Open Grocery February 2020

Hello everyone, and welcome to Open Grocery, my monthly post in which I provide you an itemized list of every single food item I purchased in the previous month.

OPEN GROCERY 2020 SPREADSHEET

In my spending plan, I usually denote about $200 a month to groceries. I live alone, so $50 a week shouldn’t be too hard to handle, right?

Oh, what a fool I was.

While I’ve been kind of successful meeting this limit in previous months, January’s spending blew this right out of the water. In January, I spent a whopping $241.61 cents on groceries, or over forty dollars more than I had anticipated.

Uh… whoops

What caused this drastic increase in grocery costs, other than my own lack of self control? 

I blame two things: January was kind of a long month, and I am focusing on getting more protein in my diet.

First off, January. Other than for some reason feeling like it was several weeks longer than it should be, January also felt long because it marked my return from vacation. Before vacation, I tried to eat down as much of my in-house food as possible. I was gone for almost two weeks, so I didn’t want any vegetables or open boxes of cereal languishing on my counter until reaching the point of spoilage. As such, upon my return, I really didn’t have much other than a box of oatmeal and one Annie’s Mac and Cheese (my usual post-travel kitchen staples).

On December 31st, I visited both Sprouts and Trader Joe’s, in an effort to refill the kitchen. They’re included on this spreadsheet because they were purchased for consumption in January. This brought the bill up a bit.

Additionally, January has 31 days, so there’s one extra day in which to feed myself.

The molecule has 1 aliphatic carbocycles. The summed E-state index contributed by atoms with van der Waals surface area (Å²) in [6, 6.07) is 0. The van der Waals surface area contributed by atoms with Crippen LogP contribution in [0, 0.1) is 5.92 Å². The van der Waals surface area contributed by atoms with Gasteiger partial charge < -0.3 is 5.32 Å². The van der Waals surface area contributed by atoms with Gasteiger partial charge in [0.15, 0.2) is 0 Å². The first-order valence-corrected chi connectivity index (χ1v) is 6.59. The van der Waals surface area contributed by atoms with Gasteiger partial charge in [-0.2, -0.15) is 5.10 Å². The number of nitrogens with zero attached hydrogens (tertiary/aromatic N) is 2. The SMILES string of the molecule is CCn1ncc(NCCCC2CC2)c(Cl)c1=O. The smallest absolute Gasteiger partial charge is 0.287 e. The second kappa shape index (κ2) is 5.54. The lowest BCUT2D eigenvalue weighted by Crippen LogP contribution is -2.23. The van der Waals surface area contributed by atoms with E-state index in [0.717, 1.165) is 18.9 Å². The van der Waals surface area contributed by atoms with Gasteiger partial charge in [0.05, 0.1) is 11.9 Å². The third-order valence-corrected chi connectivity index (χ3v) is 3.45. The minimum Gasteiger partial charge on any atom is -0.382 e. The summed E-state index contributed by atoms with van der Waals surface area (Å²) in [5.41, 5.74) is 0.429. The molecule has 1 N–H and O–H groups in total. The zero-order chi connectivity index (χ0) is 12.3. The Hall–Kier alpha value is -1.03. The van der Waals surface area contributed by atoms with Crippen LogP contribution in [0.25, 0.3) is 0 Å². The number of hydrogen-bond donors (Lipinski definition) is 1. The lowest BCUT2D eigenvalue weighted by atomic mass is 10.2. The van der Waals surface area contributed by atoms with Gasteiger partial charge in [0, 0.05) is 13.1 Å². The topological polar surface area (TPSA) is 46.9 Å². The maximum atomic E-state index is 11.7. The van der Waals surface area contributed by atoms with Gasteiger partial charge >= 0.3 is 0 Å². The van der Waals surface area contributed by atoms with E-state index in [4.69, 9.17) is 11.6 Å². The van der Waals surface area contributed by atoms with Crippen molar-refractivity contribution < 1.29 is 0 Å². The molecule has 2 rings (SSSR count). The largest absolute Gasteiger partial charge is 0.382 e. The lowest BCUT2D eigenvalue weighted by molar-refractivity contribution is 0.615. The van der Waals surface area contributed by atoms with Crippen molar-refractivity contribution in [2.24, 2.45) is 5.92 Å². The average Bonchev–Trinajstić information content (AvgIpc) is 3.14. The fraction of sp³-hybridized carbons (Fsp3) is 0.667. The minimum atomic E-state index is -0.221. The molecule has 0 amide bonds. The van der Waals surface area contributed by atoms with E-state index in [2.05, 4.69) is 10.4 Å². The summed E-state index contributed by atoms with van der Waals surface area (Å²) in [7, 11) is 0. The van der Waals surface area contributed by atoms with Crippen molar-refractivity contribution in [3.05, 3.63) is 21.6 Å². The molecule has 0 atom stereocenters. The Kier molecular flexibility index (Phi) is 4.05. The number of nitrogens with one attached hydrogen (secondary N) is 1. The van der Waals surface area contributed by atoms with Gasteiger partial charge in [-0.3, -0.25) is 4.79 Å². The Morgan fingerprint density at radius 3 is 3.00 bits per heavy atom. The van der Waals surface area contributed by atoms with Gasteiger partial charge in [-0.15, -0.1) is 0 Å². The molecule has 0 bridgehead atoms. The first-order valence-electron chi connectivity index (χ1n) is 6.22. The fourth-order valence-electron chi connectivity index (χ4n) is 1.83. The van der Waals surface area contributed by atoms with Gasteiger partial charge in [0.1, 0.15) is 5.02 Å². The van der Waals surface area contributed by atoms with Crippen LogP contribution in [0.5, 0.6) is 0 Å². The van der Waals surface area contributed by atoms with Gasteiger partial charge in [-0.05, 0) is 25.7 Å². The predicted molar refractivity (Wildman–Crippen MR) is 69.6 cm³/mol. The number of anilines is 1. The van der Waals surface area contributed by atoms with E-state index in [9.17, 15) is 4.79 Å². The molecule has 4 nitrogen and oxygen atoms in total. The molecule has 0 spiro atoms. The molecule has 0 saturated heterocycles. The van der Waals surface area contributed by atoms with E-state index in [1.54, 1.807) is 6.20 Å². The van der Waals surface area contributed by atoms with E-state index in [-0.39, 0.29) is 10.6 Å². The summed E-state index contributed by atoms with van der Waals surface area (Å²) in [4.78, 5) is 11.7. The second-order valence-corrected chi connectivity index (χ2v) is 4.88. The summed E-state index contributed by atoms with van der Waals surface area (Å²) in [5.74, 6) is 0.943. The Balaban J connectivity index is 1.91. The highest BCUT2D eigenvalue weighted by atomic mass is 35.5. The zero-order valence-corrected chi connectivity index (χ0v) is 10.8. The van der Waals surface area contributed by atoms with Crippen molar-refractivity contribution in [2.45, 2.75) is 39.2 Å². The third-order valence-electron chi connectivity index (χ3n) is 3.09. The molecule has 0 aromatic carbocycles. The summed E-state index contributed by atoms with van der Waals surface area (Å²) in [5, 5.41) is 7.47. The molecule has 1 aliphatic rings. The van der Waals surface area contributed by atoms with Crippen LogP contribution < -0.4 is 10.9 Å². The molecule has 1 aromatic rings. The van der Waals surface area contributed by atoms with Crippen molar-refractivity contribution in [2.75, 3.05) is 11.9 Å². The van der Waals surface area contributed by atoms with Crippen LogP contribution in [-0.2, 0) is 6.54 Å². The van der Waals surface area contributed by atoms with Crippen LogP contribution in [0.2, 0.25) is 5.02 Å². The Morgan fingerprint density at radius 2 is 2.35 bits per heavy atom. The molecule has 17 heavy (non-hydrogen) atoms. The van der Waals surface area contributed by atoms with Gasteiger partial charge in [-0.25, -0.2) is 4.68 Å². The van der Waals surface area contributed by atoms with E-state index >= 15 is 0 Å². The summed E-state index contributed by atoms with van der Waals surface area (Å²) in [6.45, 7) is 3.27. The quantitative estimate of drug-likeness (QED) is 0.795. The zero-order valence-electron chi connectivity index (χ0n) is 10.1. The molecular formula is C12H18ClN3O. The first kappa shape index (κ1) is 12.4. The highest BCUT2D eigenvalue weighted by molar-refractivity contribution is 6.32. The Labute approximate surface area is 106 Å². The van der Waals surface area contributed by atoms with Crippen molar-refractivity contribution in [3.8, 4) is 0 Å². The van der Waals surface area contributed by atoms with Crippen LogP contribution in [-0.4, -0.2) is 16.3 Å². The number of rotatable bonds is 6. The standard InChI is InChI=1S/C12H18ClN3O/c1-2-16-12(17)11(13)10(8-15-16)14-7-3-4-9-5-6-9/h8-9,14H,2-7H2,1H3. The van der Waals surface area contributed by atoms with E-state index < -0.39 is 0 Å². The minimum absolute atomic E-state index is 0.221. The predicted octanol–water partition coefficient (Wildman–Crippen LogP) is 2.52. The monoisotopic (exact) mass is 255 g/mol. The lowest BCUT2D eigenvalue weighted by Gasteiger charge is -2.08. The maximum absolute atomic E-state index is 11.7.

Secondly, I am focusing on getting more protein in my diet. Amongst my New Year Resolutions’ were tracking my macros and meeting my protein goal at least three times a week. Because of my many dietary restrictions (IBS, egg intolerance, vegetarian), my protein options can be a little limited, and traditional cheap protein fixes like just eating a ton of beans doesn’t work for me. Something my dietician recommended was pea protein powder. I bought two big jugs of protein powder this month, which together cost $28.00 (I upgraded from original to vanilla, which is $2.00 more a jug, but god does it taste better). 

In an effort to fix my gut bacteria and get more healthy probiotics in my life, I bought kimchi twice this month. Kimchi is usually between $6 and $6.50 when it’s on sale at Sprouts, so two packages of kimchi were a little over $12.00. 

These two products–the pea protein and the kimchi–equal $40, so maybe my overspending can be explained by these. 

So, I went over $40 over. Am I going to beat myself up about it? Not too much. While I still focus on reducing my costs so I can throw as much money toward my student loan debt as possible, I don’t want to sacrifice my health and happiness by making too many cuts in my grocery bill. It’s worth more to me to have a healthy body than to pay off my loans early.

I’m not throwing the spending plan out the window though. For February, I am still aiming for only $200 a month, but I expect that I will blow that out of the water again. My partner is visiting for two weeks (yay!), and, as an athletic dude, he eats a lot

However, he’s totally fine with eating an entire can of beans for dinner, so maybe it will be ok.